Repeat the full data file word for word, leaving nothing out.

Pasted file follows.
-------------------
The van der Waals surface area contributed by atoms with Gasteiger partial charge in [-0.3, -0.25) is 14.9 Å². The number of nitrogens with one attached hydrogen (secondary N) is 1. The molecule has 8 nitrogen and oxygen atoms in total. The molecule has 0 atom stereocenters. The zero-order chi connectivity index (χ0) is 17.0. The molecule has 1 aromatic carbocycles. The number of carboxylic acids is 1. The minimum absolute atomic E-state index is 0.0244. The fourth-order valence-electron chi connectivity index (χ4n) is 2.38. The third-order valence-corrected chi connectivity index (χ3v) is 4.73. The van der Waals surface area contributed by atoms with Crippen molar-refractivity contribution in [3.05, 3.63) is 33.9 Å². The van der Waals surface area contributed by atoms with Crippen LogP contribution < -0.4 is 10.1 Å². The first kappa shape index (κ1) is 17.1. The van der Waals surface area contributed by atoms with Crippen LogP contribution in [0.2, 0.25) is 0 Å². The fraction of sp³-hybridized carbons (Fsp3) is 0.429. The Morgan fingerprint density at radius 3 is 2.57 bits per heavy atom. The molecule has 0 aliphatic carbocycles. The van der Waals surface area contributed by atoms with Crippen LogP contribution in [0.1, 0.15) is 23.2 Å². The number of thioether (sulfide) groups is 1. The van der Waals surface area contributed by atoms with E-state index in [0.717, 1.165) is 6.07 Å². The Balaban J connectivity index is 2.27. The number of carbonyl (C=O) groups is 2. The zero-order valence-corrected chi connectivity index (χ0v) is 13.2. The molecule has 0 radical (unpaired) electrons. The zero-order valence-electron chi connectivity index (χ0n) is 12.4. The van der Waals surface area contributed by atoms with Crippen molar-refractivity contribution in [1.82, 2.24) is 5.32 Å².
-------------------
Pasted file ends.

The van der Waals surface area contributed by atoms with Gasteiger partial charge in [-0.3, -0.25) is 14.9 Å². The number of nitrogens with one attached hydrogen (secondary N) is 1. The molecule has 8 nitrogen and oxygen atoms in total. The molecule has 0 atom stereocenters. The zero-order chi connectivity index (χ0) is 17.0. The molecule has 1 aromatic carbocycles. The number of carboxylic acids is 1. The minimum absolute atomic E-state index is 0.0244. The fourth-order valence-electron chi connectivity index (χ4n) is 2.38. The third-order valence-corrected chi connectivity index (χ3v) is 4.73. The van der Waals surface area contributed by atoms with Crippen molar-refractivity contribution in [3.05, 3.63) is 33.9 Å². The van der Waals surface area contributed by atoms with Crippen LogP contribution < -0.4 is 10.1 Å². The first kappa shape index (κ1) is 17.1. The van der Waals surface area contributed by atoms with Crippen LogP contribution in [0.2, 0.25) is 0 Å². The fraction of sp³-hybridized carbons (Fsp3) is 0.429. The Morgan fingerprint density at radius 3 is 2.57 bits per heavy atom. The molecule has 0 aliphatic carbocycles. The van der Waals surface area contributed by atoms with Crippen LogP contribution in [0.1, 0.15) is 23.2 Å². The number of thioether (sulfide) groups is 1. The van der Waals surface area contributed by atoms with E-state index in [0.717, 1.165) is 6.07 Å². The Balaban J connectivity index is 2.27. The number of carbonyl (C=O) groups is 2. The zero-order valence-corrected chi connectivity index (χ0v) is 13.2. The molecule has 0 radical (unpaired) electrons. The zero-order valence-electron chi connectivity index (χ0n) is 12.4. The van der Waals surface area contributed by atoms with Crippen molar-refractivity contribution in [1.82, 2.24) is 5.32 Å².